Cerebellar Stroke - Signs and Symptoms - Oren Zarif - Cerebellar Stroke
Although cerebellar stroke is rare and only makes up 10% of all strokes, if left untreated, mortality is 40% and half of the survivors experience long-term deficits. Cerebellar strokes can be characterized by a wide spectrum of symptoms, from ataxia to vertigo. Some risk factors include cigarette smoking, diabetes mellitus, and high blood pressure. However, there is a small amount of published information to guide neurologists in their clinical decision-making.
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The neurologic signs and symptoms of cerebellar stroke are typically nonspecific, depending on the location and extent of the lesion. A thorough history and neurological examination are the first steps in diagnosing cerebellar stroke. There are several types of cerebellar stroke. The following information may help you determine the most appropriate treatment. In most cases, cerebellar stroke is accompanied by signs of brainstem infarction, including: headache, ipsilateral truncal ataxia, and dysmetria.
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Some of the signs and symptoms of cerebellar stroke include ataxia, dysarthria, intention tremor, and clumsiness. Patients may also experience memory problems, poor motor planning, and scanning speech. Early diagnosis of cerebellar stroke is vital to ensuring the best recovery. Patients should seek medical attention if any of these symptoms persist for more than a few weeks. In some cases, cerebellar stroke can lead to hydrocephalus, which may cause brainstem compression and hydrocephalus.
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Although the cause of cerebellar stroke remains uncertain, a revised classification of cerebellar infarcts may uncover unrecognized associations between various etiologic subtypes. Small cortical infarcts are characterized by oblique orientation on MRI and may be a precursor to cardiac embolism. Those with smaller infarcts may be at greater risk for the latter.
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Patients with symptoms of cerebellar infarction or hemorrhage should be diagnosed promptly. Early diagnosis of cerebellar hemorrhage or infarction may help in the proper treatment. A debilitating hematoma can compress the brain stem or cause a cerebellar herniation, which can be fatal. Surgery may be necessary to remove the hematoma and prevent the patient from deteriorating.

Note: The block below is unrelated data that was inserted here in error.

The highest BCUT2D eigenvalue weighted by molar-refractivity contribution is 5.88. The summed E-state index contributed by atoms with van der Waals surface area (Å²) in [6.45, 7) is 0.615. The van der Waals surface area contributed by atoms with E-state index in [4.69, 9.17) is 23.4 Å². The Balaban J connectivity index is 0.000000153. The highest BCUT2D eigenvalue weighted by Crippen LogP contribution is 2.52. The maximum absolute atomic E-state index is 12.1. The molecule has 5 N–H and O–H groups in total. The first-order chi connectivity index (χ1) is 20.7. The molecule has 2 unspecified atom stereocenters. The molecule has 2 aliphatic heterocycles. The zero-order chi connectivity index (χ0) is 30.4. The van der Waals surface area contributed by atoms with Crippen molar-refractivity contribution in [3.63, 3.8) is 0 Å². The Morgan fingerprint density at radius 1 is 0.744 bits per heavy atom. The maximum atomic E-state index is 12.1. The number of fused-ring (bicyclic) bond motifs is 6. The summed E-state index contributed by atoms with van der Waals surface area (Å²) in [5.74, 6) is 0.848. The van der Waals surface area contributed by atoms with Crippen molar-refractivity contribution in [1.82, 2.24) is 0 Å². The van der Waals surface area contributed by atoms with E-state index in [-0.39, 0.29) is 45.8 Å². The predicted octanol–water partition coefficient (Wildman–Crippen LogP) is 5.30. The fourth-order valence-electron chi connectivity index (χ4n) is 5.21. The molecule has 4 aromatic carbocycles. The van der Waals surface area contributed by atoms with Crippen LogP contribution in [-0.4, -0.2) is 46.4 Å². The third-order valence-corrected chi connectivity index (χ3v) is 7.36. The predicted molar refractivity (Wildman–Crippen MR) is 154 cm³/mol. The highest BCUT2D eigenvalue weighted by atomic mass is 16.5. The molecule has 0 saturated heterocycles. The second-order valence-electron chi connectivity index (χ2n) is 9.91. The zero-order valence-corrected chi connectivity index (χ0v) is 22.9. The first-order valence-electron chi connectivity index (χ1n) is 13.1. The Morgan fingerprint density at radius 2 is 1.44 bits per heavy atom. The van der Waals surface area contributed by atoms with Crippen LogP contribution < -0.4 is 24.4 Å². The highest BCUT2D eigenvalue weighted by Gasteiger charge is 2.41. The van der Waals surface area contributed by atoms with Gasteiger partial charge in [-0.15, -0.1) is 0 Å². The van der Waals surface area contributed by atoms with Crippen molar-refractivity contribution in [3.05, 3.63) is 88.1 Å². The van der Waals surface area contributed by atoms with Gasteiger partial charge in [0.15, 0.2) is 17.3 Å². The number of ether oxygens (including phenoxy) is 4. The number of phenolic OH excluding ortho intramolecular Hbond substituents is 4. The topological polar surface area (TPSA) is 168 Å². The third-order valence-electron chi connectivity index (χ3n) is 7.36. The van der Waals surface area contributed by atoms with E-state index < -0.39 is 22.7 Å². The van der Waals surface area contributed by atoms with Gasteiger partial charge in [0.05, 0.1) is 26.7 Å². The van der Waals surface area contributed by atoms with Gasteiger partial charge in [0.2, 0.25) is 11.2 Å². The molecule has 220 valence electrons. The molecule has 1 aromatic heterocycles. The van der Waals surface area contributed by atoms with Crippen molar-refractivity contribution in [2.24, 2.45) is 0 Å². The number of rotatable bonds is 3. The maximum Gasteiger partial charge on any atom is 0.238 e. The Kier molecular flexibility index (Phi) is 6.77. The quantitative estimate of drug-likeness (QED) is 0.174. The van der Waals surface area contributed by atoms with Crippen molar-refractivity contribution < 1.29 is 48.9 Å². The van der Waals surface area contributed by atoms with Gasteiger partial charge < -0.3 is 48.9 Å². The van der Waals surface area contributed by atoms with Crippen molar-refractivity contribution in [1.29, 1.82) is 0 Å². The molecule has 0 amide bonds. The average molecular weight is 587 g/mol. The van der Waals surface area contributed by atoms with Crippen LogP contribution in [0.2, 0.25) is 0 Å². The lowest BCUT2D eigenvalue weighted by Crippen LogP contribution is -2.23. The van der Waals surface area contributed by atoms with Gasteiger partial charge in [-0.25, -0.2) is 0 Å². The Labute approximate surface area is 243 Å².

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Some common risk factors for cerebellar stroke include blood clots, trauma, and traumatic injury to the back of the head. Smoking, high blood pressure, and elevated cholesterol and fat levels are among the risk factors. Heart disease, traumatic injury to the head, and a ruptured brain aneurysm are also risk factors. Injuries to the neck and head can also damage blood vessels, interfering with the regular flow of blood.
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While the specific cause of cerebellar stroke is unknown, recent research has shown that psychiatric disorders may be associated with cerebellar pathology. This has significant implications for patients with schizophrenia and dementia. If you or a loved one suffers from cerebellar stroke, consider talking to your physician as soon as possible. The results of the study could change the course of treatment. There are several types of treatments available, including pharmacological treatment.
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Isolated cerebellar stroke patients have a better prognosis than those with larger cerebral infarctions, although more studies are needed. In this study, patients with an isolated cerebellar stroke recovered well within 90 days. However, the prognosis of patients with larger cerebellar infarctions should be monitored carefully to determine whether larger cerebellar strokes are associated with clinically significant deterioration.
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Although the cause of cerebellar infarcts remains unclear, it has become increasingly common to identify very small ones. The small cerebellar infarcts, with a diameter of less than 2 cm, are deserving of greater attention. To better understand these brain lesions, we reviewed terminology, mechanisms, and classification system for very small infarcts. We used a targeted search strategy to identify relevant studies published in English language and restricted to the period before February 21, 2013.